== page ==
And other interesting factoids
There’s no denying that females have increasingly made an impact in the worldwide video gaming industry. Back in June 2013, the Entertainment Software Association (ESA) released a very informative report which revealed that “women comprise 31 percent of the video game-playing population, while boys, 17 and under, represent only 19 percent of game players. Women are 45 percent of the entire game playing population and 46 percent of the time are the most frequent game purchasers.” The 2014 edition of this same ESA report confirmed that a whopping 48 percent of video gamers are female. It also stated that “women age 18 or older represent a significantly greater portion of the game-playing population (36%) than boys age 18 or younger (17%)”. The potent combination of next-gen hardware and outstanding software will definitely keep the broader video gaming fan base engaged for years to come.
With so many titles and platforms for video gaming these days, it’s not too surprising to find out that certain preferences have emerged among male and female video gamers. Experts from Wichita State University’s Software Usability Research Laboratory (SURL) claimed in an August 2012 research study that male video gamers were more likely to be enticed to games in the action/adventure, fighting, real-time strategy (RTS), first-person shooter (FPS), and role-playing game (RPG) genres. On the other hand, female video gamers were more likely to be drawn to games in the simulation, puzzle/card, music/dance, and social genres. Some studies also cite that it is the female demographic that dominate the casino gaming genre, making up more than 50% of the poker, blackjack, and slot-gaming customers. It’s certainly worth noting that some facets of social gaming have been assimilated into the online gaming experience, especially in casino-related games. A study from RMM London, which has worked closely with InterCasino – the world’s first online pay-to-play gaming site that offers web-based slot machines –, has acknowledged that online gaming can certainly be considered a social medium. The study cited Bryan Eisenberg and his definition of social media as “platforms for interaction and relationships”.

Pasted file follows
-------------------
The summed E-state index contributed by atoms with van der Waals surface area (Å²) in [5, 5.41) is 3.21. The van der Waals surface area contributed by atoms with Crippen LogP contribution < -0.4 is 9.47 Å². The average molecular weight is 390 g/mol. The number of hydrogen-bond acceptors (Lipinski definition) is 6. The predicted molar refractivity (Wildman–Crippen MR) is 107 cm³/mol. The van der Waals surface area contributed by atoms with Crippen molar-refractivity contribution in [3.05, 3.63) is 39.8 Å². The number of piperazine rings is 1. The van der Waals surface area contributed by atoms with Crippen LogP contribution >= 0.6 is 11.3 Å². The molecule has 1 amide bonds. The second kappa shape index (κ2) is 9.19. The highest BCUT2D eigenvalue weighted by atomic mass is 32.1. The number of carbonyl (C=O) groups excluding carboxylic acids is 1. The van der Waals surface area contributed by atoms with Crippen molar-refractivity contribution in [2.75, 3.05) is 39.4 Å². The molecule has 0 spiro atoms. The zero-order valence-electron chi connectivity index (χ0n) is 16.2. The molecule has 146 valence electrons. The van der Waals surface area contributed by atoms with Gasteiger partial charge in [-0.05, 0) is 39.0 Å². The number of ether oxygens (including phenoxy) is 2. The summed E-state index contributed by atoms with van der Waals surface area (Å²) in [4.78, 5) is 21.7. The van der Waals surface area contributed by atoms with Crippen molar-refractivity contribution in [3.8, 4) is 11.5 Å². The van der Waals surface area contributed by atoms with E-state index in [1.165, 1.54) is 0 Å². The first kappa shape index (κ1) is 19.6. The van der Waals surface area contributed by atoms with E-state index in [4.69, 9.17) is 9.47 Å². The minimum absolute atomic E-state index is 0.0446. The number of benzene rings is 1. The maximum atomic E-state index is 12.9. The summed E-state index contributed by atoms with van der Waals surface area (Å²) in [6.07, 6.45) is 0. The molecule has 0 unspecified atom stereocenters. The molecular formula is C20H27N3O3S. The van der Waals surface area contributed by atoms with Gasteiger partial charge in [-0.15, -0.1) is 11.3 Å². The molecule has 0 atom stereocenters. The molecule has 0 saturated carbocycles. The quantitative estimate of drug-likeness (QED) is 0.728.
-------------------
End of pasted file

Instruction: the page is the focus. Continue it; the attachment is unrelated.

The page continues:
While the growing popularity of social gaming will surely entice more females to play video games, an earlier research study from the University of Toronto back in 2007 has claimed that action-oriented video games can help women improve their spatial awareness abilities. Apparently, playing fast-paced action-oriented video games can help females catch up to the male brain’s proven advantages in spatial skills like like geometry, interpreting technical drawings, and reading maps. Specifically, females have shown noticeable improvement in spatial skills after only 10 hours of playing action-oriented video games. Moreover, these newfound improvements have been maintained for as long as five months after the initial 10 hours of video game playing.
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